key

  • typedef
can.stache.key

{String}

 

A named reference to a value in the scope or helper scope in a template.

String

A key specifies a value in the scope or options of a template being rendered. The key is used to look up a value in the scope.

What the key looks like changes the behavior of how a value is looked up in the scope. Keys can look like:

  • {{name}} - Single property name.
  • {{name.first}} - Multiple property names.
  • {{foo\\.bar}} - Single property name that includes a dot character.
  • {{./name}} - Single property in the current context.
  • {{../name}} - Single property in the parent context.
  • {{.}} or {{this}} - The current context.
  • {{../.}} - The parent context.
  • [email protected]}} - Pass the value at key, even if it's a function or a compute.
  • {{~key}} - Pass a compute as the key's value instead of the value.
  • {{*variable}} - Reference a value in template scope.
  • {{%key}} - A special value that is added to scope. Examples:
    • {{%index}} - The index of a value in an array or can.List.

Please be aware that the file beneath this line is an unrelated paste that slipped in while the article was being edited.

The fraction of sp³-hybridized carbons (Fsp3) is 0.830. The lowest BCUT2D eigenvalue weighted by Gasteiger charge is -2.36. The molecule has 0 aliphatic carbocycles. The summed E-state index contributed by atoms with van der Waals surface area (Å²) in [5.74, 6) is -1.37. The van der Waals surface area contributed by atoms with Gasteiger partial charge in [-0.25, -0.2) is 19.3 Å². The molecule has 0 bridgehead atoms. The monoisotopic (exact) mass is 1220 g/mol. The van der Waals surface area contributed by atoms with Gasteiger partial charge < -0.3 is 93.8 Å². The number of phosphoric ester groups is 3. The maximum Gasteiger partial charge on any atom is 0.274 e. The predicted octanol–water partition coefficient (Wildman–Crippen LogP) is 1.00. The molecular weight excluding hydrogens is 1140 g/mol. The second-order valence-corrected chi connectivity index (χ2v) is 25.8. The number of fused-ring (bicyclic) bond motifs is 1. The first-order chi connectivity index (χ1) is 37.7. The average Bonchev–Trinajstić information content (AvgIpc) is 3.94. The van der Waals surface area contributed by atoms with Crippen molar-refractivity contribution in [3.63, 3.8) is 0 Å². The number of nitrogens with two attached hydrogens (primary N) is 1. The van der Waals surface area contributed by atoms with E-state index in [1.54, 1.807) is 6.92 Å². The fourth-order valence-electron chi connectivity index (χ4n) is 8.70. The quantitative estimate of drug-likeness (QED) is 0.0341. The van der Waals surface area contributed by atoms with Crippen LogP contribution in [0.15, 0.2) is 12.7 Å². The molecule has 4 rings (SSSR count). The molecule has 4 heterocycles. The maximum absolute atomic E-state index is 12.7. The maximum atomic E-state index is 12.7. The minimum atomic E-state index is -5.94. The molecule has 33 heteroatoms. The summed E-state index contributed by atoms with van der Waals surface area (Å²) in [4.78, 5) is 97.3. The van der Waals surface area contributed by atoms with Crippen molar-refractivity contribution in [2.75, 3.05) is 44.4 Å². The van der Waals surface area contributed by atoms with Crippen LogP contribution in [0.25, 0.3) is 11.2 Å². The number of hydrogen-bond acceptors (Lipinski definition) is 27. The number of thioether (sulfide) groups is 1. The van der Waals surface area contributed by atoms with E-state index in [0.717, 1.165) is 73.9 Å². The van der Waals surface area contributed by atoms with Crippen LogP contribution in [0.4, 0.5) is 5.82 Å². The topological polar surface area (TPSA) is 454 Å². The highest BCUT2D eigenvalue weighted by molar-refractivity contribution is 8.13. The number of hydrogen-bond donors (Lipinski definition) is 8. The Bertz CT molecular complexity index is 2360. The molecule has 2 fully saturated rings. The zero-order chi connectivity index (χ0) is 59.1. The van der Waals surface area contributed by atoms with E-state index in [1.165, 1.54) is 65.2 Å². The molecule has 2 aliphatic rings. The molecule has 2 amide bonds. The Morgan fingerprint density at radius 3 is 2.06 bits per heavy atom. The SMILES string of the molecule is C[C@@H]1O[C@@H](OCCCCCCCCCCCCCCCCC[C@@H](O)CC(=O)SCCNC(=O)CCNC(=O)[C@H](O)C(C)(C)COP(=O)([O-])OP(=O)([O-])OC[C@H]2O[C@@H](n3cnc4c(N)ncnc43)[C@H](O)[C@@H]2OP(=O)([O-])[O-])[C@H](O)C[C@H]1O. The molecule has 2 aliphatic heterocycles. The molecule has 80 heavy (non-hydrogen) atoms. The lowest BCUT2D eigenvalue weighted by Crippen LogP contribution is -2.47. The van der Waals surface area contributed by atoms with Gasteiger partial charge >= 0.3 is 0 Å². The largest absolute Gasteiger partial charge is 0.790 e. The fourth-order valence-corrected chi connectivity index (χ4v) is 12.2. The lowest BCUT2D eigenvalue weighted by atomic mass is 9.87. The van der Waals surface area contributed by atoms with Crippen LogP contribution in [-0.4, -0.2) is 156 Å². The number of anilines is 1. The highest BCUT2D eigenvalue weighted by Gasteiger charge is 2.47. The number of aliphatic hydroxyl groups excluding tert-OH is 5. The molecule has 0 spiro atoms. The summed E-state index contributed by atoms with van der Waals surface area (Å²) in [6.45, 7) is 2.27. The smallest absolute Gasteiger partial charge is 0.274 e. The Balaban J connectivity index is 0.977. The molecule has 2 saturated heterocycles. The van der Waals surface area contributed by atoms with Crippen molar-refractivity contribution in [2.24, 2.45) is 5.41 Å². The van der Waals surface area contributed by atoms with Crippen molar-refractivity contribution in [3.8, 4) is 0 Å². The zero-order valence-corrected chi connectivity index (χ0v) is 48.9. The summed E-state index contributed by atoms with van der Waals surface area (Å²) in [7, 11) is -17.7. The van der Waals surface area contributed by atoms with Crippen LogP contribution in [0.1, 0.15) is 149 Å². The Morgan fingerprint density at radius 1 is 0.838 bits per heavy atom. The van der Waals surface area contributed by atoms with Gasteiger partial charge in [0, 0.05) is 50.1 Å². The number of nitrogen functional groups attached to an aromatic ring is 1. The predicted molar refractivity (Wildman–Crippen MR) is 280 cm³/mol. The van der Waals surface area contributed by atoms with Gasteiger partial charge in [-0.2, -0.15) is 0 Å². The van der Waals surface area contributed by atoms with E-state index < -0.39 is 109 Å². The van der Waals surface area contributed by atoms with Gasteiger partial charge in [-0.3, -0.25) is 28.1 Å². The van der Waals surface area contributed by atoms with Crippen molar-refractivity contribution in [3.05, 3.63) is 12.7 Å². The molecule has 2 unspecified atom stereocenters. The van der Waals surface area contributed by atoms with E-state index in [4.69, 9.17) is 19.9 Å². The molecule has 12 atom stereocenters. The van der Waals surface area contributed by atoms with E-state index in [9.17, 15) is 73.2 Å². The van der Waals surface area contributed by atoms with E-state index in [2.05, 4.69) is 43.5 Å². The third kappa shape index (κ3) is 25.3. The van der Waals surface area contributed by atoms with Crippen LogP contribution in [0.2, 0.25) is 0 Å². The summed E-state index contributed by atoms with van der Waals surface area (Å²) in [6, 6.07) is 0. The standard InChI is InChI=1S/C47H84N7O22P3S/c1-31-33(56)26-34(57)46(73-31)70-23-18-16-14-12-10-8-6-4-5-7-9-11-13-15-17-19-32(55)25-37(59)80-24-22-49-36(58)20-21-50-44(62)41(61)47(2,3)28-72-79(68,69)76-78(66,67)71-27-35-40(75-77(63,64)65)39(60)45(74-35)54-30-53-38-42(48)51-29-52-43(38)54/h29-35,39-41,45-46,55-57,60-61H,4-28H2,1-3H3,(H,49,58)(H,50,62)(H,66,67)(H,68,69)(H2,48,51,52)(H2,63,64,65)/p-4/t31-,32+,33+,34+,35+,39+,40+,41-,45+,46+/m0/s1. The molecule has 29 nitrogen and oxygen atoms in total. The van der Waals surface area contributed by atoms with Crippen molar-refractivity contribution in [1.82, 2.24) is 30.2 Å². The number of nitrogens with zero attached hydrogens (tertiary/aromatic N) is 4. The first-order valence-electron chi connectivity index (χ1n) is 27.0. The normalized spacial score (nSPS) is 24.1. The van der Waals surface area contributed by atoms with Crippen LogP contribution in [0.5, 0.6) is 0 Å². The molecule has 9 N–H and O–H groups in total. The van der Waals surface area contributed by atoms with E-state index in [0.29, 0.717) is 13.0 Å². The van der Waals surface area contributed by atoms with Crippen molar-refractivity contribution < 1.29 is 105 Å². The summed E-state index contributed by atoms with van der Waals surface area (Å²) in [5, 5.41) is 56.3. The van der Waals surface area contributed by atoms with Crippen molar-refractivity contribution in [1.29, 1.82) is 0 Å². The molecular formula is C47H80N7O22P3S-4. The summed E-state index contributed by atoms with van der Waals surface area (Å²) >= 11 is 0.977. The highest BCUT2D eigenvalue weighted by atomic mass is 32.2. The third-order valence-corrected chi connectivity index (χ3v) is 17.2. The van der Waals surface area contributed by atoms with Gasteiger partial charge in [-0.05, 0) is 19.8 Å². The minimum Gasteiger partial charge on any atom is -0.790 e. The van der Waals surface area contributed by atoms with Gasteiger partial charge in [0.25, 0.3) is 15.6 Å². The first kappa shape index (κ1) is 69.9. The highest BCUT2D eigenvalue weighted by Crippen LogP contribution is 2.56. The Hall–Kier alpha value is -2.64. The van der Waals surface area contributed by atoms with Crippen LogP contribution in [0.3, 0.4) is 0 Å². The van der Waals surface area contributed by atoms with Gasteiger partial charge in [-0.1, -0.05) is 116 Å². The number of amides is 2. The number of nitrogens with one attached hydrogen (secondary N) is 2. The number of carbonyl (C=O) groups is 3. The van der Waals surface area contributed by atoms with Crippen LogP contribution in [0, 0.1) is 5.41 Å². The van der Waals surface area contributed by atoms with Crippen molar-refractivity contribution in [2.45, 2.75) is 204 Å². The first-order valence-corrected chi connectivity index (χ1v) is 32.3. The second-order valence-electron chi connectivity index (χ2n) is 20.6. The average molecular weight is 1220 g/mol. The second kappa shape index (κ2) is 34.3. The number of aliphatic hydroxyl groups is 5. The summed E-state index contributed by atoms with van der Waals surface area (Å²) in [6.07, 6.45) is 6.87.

• {{%key}} - The property name of a value within an object or can.Map.
    • {{%element}} - The element an event was dispatched on.
    • {{%event}} - The event object.
    • {{%viewModel}} - The viewModel of the current element.

Use

A key references a value within the scope of a template being rendered. In the following example, the key is name:

<h1>{{name}}</h1>

If this template is rendered with:

{
  name: "Austin"
}

The template writes out:

<h1>Austin</h1>

A scope is a collection of multiple contexts. By default, a key walks up the scope to each context until it finds a value. For example, a template like:

{{first}} {{last}}
  {{#children}}
    {{first}} {{last}}
  {{/children}}

Rendered with:

{
  first: "Barry", last: "Meyer",
  children: [
    {first: "Kim", last: "Sully"},
    {first: "Justin"},
  ]
}

Writes out:

Barry Meyer
    Kim Sully
    Justin Meyer

When last is looked up on the {first: "Justin"} object and not found, it will then try to read the parent context's last property. This is why "Justin Meyer" is written out.

Keys have different operators that control the values that are looked up or the value that is returned:

  • value lookup EXPRESSION.key
  • current context ./key
  • parent context ../key
  • context . or this
  • special %special
  • template variable *key